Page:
New Delhi: The Supreme Court mandated Environment Pollution Control Authority (EPCA) on Friday held a meeting in Chandigarh with chief secretaries and other senior officials of Punjab and Haryana about crop residue burning.
With a World Health Organisation (WHO) report recently highlighting the large number of air pollution-led premature deaths and severe health impacts, agencies are trying to prevent the air pollution peak in November when paddy straw is burnt in Punjab and Haryana. EPCA directed the states to ensure “zero crop residue burning” this year.
“The state administrations are hereby directed to take action as per strategy outlines given, in order to ensure zero crop burning in the winter of 2016,” said a note on actions to be taken, released by EPCA.
“In order to ensure effective enforcement of the law, the states shall start imposing penalty and prosecution for all incidents of stubble burning through district level special teams,” the note read. EPCA also directed state governments to launch awareness campaigns before the paddy harvesting period, and asked state remote sensing agencies to stay vigilant.EPCA noted that the Punjab government had offered a subsidy on 67750 machines capable of disposing straw without burning, while Haryana had extended the subsidy to 1810 machines.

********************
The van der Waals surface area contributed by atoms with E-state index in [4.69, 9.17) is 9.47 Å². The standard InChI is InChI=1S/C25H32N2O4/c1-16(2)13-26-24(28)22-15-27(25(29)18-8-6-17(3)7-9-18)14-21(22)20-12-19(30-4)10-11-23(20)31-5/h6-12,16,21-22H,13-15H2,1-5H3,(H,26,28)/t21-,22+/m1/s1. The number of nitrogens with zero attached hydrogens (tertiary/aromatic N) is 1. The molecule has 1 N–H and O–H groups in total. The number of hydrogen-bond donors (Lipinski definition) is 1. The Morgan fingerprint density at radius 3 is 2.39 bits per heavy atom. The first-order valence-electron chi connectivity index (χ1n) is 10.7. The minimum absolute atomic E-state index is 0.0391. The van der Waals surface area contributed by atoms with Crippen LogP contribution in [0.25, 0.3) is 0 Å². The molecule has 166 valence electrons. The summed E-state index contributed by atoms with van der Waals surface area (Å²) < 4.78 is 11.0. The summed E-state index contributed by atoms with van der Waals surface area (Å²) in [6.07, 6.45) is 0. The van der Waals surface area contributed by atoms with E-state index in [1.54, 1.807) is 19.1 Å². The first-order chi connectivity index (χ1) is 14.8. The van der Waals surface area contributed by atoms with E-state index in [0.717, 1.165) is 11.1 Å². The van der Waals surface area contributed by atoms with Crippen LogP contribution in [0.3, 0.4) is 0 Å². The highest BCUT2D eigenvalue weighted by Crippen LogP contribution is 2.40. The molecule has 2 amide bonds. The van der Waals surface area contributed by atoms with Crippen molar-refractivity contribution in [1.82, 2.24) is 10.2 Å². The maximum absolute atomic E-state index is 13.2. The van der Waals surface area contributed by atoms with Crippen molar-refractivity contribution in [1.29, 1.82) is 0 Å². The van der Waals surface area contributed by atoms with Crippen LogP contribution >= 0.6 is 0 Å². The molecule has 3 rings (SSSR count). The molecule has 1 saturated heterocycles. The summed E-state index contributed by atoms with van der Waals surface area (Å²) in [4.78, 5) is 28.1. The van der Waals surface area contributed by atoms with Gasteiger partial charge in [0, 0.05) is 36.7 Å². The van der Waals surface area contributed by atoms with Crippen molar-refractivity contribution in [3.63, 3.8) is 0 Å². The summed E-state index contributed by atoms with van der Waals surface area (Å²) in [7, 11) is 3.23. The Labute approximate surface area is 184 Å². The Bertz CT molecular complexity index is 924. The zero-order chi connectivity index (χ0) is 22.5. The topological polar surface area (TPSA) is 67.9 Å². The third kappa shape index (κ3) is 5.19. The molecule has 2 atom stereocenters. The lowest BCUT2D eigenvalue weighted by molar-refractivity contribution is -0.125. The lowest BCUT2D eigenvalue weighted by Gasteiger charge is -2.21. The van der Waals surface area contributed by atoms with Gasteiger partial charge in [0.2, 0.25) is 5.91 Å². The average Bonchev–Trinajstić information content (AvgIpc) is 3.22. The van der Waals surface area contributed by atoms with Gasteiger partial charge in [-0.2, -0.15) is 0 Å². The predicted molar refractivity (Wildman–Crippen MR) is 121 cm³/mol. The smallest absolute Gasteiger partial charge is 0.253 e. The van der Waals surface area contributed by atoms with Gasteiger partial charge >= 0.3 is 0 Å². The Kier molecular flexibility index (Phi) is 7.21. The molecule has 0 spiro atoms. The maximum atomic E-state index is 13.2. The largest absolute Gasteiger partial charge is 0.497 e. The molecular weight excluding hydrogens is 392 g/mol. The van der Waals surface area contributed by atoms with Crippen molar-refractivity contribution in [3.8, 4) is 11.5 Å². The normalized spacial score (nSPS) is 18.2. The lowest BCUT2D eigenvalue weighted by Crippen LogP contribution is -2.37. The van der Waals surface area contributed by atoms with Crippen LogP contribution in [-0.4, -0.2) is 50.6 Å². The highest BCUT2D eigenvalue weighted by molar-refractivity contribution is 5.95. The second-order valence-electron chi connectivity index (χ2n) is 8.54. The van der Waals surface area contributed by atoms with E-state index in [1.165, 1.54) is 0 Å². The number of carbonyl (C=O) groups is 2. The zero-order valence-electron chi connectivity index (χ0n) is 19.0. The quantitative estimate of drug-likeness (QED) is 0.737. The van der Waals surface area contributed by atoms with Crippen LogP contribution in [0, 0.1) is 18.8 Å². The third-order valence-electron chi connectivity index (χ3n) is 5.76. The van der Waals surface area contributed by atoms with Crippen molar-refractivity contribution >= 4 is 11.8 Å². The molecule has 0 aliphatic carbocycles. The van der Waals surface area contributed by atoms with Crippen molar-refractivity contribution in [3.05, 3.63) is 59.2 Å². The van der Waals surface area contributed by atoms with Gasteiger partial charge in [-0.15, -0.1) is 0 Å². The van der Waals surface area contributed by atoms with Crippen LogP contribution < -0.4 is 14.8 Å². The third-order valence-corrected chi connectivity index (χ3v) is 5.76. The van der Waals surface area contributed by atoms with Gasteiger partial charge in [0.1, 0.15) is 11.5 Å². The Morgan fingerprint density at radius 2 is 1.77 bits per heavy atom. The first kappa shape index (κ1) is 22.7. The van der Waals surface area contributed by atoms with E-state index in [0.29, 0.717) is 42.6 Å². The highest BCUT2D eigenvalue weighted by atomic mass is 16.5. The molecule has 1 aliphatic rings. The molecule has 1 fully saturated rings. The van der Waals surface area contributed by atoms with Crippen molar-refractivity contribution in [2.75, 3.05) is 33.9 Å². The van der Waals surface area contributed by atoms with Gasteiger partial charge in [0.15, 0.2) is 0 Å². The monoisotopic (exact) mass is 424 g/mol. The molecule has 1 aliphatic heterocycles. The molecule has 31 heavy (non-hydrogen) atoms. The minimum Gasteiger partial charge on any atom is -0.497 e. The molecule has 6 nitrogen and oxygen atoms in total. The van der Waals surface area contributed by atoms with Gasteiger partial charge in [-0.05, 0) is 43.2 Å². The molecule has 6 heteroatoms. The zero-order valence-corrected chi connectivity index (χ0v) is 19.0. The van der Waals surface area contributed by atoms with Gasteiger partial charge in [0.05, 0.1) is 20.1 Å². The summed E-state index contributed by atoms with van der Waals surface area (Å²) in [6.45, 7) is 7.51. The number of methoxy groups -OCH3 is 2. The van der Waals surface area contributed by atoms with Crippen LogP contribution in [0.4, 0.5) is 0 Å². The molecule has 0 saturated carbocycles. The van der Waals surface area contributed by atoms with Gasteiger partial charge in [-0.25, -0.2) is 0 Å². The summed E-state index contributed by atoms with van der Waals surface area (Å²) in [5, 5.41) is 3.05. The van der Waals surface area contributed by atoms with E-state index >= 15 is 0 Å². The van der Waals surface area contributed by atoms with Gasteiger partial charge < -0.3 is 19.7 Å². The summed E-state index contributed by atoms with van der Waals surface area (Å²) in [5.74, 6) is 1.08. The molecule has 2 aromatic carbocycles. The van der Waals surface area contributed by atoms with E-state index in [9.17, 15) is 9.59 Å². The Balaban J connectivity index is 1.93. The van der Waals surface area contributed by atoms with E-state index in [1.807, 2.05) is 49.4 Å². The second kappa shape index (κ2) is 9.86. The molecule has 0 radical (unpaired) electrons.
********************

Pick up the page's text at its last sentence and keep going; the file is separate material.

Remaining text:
“This is not enough considering the production of paddy straw is 17 to 18 million tonnes in Punjab and 2 million tonnes in Haryana. This subsidy for agricultural equipment which will re-till the straw or bale it for use in energy and paper plants needs to be stepped up immediately,” said a Delhi government official. “The problem is that some of these equipment are very expensive. Balers, for instance, cost Rs 2 lakh. So deploying them on a large scale is a challenge for states,” he added.
EPCA urged that paddy straw be used for power generation. Traditionally, paddy straw burning is done in November and wheat residue burning in February. In both months, Delhi experiences extremely poor air quality.